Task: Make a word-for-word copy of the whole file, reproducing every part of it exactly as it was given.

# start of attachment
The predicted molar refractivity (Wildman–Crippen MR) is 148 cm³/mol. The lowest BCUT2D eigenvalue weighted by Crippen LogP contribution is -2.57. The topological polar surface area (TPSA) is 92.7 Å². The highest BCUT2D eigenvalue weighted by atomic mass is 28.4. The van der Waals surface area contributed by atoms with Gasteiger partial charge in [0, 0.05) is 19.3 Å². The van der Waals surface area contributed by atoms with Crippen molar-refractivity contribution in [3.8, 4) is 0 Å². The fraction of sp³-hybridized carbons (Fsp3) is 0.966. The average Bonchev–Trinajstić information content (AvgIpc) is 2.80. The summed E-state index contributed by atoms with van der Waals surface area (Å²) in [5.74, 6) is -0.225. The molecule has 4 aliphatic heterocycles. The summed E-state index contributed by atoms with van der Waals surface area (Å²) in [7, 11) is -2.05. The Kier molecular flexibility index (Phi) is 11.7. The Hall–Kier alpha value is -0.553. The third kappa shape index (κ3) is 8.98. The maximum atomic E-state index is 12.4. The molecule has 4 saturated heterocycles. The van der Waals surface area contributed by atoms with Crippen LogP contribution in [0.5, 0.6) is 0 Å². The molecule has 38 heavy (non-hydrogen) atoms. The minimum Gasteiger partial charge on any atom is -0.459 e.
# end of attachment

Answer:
The predicted molar refractivity (Wildman–Crippen MR) is 148 cm³/mol. The lowest BCUT2D eigenvalue weighted by Crippen LogP contribution is -2.57. The topological polar surface area (TPSA) is 92.7 Å². The highest BCUT2D eigenvalue weighted by atomic mass is 28.4. The van der Waals surface area contributed by atoms with Gasteiger partial charge in [0, 0.05) is 19.3 Å². The van der Waals surface area contributed by atoms with Crippen molar-refractivity contribution in [3.8, 4) is 0 Å². The fraction of sp³-hybridized carbons (Fsp3) is 0.966. The average Bonchev–Trinajstić information content (AvgIpc) is 2.80. The summed E-state index contributed by atoms with van der Waals surface area (Å²) in [5.74, 6) is -0.225. The molecule has 4 aliphatic heterocycles. The summed E-state index contributed by atoms with van der Waals surface area (Å²) in [7, 11) is -2.05. The Kier molecular flexibility index (Phi) is 11.7. The Hall–Kier alpha value is -0.553. The third kappa shape index (κ3) is 8.98. The maximum atomic E-state index is 12.4. The molecule has 4 saturated heterocycles. The van der Waals surface area contributed by atoms with Crippen LogP contribution in [0.5, 0.6) is 0 Å². The molecule has 38 heavy (non-hydrogen) atoms. The minimum Gasteiger partial charge on any atom is -0.459 e.